Ay, Dios mio!
Kim Jong Il, who died in 2011, created the savory staple, which was called “wheat wraps,” a North Korean state news agency recently claimed.
A video accompanying the story showed citizens of the Hermit Kingdom devouring the food. Kim suggested enjoying the burritos with tea in the winter, the news story said.
North Korean leader Kim Jong Il is seen in Russia, Aug. 24, 2011. (Getty Images)
But the story has obviously drawn skepticism.
“I have never seen any burritos or wraps on sale in North Korea,” defector Hyun-seung Lee said, according to the Washington Examiner. “The penetration rate of Western food in North Korea is extremely low, because there are very few restaurants where you can eat it, and the food ingredients are not diverse.”
He said North Korea doesn’t even have the ingredients to make burritos nor the ability to supply them to citizens.
“Various cooking ingredients such as milk, cheese, and spices are absolutely lacking,” he attested.
A North Korean outlet has claimed Kim Jong Il Invented the burrito more closely associated with Mexican culture. (iStock)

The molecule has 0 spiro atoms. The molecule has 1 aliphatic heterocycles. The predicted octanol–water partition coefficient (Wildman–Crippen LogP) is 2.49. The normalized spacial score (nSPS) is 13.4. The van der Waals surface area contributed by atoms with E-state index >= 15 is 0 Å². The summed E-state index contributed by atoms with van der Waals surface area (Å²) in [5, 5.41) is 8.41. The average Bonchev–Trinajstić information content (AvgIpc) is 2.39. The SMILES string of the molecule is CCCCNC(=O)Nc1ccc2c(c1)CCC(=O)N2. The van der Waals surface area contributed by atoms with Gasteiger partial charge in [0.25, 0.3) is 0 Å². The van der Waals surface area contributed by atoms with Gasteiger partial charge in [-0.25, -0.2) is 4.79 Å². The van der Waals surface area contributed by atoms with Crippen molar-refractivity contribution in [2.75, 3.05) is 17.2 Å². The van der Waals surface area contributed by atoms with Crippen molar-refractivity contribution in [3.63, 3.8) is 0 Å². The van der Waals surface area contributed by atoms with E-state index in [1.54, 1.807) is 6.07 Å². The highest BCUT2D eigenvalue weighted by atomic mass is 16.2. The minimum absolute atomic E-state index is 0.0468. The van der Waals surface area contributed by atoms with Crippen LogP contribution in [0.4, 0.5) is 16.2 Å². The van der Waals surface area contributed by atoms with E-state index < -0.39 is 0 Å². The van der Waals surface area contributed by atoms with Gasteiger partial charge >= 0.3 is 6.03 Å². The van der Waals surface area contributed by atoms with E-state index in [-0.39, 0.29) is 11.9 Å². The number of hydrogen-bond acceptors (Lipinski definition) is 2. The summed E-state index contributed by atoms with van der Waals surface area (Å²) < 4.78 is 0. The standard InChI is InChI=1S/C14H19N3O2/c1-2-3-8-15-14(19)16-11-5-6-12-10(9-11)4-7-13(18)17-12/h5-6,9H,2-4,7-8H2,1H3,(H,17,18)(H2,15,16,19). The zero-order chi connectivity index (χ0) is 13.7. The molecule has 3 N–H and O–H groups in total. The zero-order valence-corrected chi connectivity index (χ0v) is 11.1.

The Western understanding of the history of the burrito, while shrouded in some spicy mystery and folklore, likely began in pre-colonial Mexico when indigenous Mexicans filled corn tortillas with meat and cheese – and with the Pueblo people native to the southwestern U.S., according to Britannica.
Pyongyang, North Korea – May 5, 2019: Street scene. Woman buys groceries in a small shop on the street. (iStock)
The word “burrito” first appeared in a Mexican dictionary in 1895 that said it was a regional food from Guanajuato in the central part of the country, according to the New York Post.
The dictatorship has also claimed in the past that Kim invented the hamburger, the Examiner reported.